This java-applet uses a genetic-inspired algorihtm to produce facelike 3d structures.

A genetic algorithm works by having a fitness function evaluating genes in a gene pool. Here you will be the fitness function! Click on the face that you think looks the most like a face. In a some iterations you will (hopefully) end up with a number of face-like images.

Start by clicking in the applet area to update the screen!

How does it work?

We depart from a gene pool consisting of half-sphere shapes. When a face is chosen, we start the cross-over process. First choose two parents. They are picked randomly from the gene pool, it is a 50 per cent chance that the father will be substituted for the face we chose. Thus the selected face has a stronger selective advantage in the reproduction.

Crossover works by randomly select an entire row of coordinates from either parent one or parent two. (A sphere is constructed from coordinates on levels parallell to the equator of the circle; meridians. This is the indivisible gene that is chosen from either parent).

Thereafter, the children are randomly mutated. The mutation strategy consists in adding [-1,0,+1] to the 3d coordinates of the triangles that make up the sphere.

That's it!


The fun part about this is that this very generic algorithm can be used to construct almost any art. I got the inspiration to this program from reading about someone who had created a program that painted random lines on a screen. The artist thought of something he/she wanted to write and always selected the image that most closly resembled his/hers intentions. It could be anything, a frog, a spaceship etc!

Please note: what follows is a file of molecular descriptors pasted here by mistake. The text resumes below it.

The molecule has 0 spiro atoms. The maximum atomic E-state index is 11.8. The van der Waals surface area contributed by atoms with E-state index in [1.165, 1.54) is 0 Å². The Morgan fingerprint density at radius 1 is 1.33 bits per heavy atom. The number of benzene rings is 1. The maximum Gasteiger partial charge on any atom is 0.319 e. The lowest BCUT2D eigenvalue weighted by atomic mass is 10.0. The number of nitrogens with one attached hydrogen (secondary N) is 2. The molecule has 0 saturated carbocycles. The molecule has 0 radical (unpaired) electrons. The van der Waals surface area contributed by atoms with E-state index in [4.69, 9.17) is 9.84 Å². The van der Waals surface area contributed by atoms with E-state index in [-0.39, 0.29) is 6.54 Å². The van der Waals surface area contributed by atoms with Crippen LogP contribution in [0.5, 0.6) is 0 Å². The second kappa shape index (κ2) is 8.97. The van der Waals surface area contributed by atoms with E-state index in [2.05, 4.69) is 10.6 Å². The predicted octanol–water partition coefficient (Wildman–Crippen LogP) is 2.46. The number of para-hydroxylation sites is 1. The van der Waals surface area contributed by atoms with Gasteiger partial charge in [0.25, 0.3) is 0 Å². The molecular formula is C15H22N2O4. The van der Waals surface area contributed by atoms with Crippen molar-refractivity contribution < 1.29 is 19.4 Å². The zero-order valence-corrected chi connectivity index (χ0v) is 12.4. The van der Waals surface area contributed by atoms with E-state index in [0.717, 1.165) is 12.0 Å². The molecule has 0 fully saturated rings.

I think this shows two things about genetic algorithms. Firstly, that they can converge very quickly, even if the algorithm is very simple, and secondly, that the way you code your problem can affect the result a great deal. In this case the coding does not resemble how the human genes encode a face. Our genes varies such parameters as bone length (actually, for how long certain regions will grow) and such a coding would probably be able to generate much more human-like faces.

Another thing to notice is how we humans over interpret images. We think that almost anything that is round and symetrical looks like a face. This is why we made the two halves of the face symetrical. Still, it isn't necessary for the algorithm to work.

Lars Rasmusson 1996-07-03